Topological insulators (TI) are a new state of quantum matter, which support two-dimensional Dirac-type metallic surface states while their bulk states are simultaneously insulating.1–3 These strongly spin–orbit coupled (SOC) materials have been shown to carry topologically protected phase order which offers tantalizing possibilities for both fundamental and applied research areas. A TI with a ferromagnetic perturbation can further enhance the functionality of these materials since magnetism can lead to the quantum anomalous Hall (QAH) effect,4–6 topological magnetoelectric effects, and image monopoles. Given the novel nature of these phenomena, many experiments, from angle-resolved photoemission spectroscopy (ARPES),7 scanning tunneling spectroscopy8 to electrical transport measurements, have been devoted to the study of pristine and magnetically doped TIs which initially belonged to the Bi2Se3 family and later extended to other systems.4 

In order to lead us towards a better understanding of TIs and applications, it is, however, necessary to develop techniques that will enable high quality TI materials to be obtained in a routine and reliably way, but so far this has been an enormous challenge. Since highly volatile chalcogenide components are involved in most TIs, whether in bulk single crystal or epitaxial thin films, maintaining perfect stoichiometry has proven to be universally difficult. Observing the predicted transport properties of TIs, particularly surface carriers of super high mobility whilst maintaining bulk insulating states, is seriously impeded by the unintentional doping (arising from nonstoichiometry) of bulk carriers. Moreover, in thin films and heterostructures, at the all-important thickness range of a few quintuple layers, the additional limitation of the film-substrate lattice mismatch and resulting strain in films is a major concern. Doping of TIs with impurities can lead to secondary phase formation in the bulk or locally on the surface which can lead to unreliable properties, unless the above factors are carefully addressed. Device structure fabrication needed for the investigation of transport properties using liquid based lithography seriously affects surface properties. There has been progress in addressing some of these issues, but much work is still required in order to move forward.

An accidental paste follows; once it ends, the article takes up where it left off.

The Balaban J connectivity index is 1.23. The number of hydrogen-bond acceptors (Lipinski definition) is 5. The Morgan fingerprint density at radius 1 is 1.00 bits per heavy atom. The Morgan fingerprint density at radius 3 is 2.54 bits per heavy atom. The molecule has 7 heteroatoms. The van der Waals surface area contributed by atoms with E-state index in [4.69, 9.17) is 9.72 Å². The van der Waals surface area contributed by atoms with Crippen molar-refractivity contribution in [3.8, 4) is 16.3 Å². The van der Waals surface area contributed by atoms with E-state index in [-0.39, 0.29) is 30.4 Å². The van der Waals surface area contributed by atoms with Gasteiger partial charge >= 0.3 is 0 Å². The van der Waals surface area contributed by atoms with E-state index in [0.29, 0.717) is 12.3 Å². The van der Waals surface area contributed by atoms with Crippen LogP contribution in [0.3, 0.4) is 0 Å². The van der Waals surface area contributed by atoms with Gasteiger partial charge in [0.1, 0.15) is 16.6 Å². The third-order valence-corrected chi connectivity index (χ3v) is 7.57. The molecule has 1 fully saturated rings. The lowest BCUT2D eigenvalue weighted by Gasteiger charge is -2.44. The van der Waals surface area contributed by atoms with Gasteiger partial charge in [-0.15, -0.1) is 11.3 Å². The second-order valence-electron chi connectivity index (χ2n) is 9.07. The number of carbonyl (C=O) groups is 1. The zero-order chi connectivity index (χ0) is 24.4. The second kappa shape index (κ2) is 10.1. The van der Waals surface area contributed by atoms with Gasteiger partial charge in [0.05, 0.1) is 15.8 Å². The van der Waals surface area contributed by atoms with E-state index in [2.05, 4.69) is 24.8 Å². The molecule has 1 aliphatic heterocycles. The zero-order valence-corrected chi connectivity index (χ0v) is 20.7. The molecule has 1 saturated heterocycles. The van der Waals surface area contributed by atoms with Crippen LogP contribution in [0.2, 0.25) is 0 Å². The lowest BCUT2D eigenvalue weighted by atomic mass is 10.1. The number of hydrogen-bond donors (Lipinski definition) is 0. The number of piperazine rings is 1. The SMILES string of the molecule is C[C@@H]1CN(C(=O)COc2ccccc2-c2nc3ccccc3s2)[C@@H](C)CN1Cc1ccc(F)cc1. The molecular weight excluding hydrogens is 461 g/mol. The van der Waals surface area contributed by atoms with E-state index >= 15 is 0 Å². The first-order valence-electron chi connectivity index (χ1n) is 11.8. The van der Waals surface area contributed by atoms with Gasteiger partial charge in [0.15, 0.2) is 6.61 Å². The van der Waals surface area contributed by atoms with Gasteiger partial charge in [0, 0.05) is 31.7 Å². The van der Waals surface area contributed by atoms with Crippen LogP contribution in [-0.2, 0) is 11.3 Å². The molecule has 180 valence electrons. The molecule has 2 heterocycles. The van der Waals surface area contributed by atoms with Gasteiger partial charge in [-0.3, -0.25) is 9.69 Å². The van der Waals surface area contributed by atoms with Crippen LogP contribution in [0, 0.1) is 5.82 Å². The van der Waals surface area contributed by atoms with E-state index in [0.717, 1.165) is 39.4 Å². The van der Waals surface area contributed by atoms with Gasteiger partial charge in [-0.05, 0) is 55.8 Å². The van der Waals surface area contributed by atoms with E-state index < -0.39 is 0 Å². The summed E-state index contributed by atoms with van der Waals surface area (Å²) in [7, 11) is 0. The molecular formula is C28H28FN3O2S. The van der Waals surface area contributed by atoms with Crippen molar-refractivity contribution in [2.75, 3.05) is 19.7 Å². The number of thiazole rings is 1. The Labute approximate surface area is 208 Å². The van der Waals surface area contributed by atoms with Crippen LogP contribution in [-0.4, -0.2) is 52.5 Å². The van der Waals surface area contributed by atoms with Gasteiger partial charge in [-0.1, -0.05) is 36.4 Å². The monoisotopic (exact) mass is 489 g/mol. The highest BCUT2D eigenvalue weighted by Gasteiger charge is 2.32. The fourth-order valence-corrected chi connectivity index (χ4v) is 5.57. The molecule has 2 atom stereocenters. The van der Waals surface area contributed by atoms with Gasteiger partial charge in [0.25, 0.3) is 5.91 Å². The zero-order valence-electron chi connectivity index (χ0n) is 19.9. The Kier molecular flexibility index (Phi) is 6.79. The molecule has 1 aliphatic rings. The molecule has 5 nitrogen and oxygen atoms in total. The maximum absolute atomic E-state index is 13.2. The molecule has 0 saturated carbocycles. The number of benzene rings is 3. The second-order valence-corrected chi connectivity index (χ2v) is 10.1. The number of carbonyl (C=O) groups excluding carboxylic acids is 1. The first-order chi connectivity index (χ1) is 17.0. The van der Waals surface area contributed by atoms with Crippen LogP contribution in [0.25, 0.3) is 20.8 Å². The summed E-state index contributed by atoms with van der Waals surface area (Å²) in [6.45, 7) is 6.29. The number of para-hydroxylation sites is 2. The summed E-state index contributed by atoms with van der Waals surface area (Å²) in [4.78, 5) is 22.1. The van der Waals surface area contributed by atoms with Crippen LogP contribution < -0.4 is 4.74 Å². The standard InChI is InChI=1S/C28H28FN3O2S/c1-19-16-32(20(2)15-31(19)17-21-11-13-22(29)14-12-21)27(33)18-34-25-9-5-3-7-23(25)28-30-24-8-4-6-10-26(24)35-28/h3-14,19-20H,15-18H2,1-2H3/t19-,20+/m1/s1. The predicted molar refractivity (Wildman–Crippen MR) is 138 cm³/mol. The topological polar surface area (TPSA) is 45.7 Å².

The quantum Hall (QH) effect exhibits a topological electronic state with dissipationless edge currents circulating in one direction of a two dimensional electron layer under a strong magnetic field.9 The QAH effect shares similar characteristic features as the QH effect, whereas its physical origin stems from the intrinsic spin-orbit coupling and ferromagnetism. QAH displays the dissipationless quantized Hall transport in ferromagnetic materials in the absence of external magnetic fields. Realizing the QAH effect in realistic materials requires that the system be a ferromagnetic insulator with topologically non-trivial electronic band structures. It is possible to achieve this in a TI by doping it with transition metal atoms, such as Cr,5 Mn,10,11 and V,6 thereby introducing ferromagnetism in it. Careful optimization of thin film growth and concurrent control of the dopant and carrier concentration in the ferromagnetic TI has been found to be very important to observe ideal QAH state and dissipationless edge chiral current.

Alternately, proximity-induced ferromagnetism in a TI is attainable in a heterostructure consisting of a TI and a ferromagnetic material—and preferably an insulating ferromagnet such as EuS12 or YIG (Y 3Fe5012).13 The short-range nature of magnetic proximity coupling between the TI and the ferromagnet necessarily requires extreme control of the interface. In this approach, the advantage, while also not introducing defects, is that the ferromagnetism gets introduced mostly at the interface layers of the TI, thus modifying the behavior of the all-important surface, rather than affecting the majority bulk states. Hence, the properties of TI can be tuned independently.

Considering the great difficulties in creating highly stoichiometric, highly perfect materials, as outlined above, and considering the strong dependence of device performance on materials properties, it is a very opportune time to focus on the materials aspects of TIs. Hence, this special issue of APL Materials highlights the materials science aspects of the field. These include growth, fabrication, and characterization of TI films and devices in addition to showcasing some of the important developments and exciting results so far discovered.

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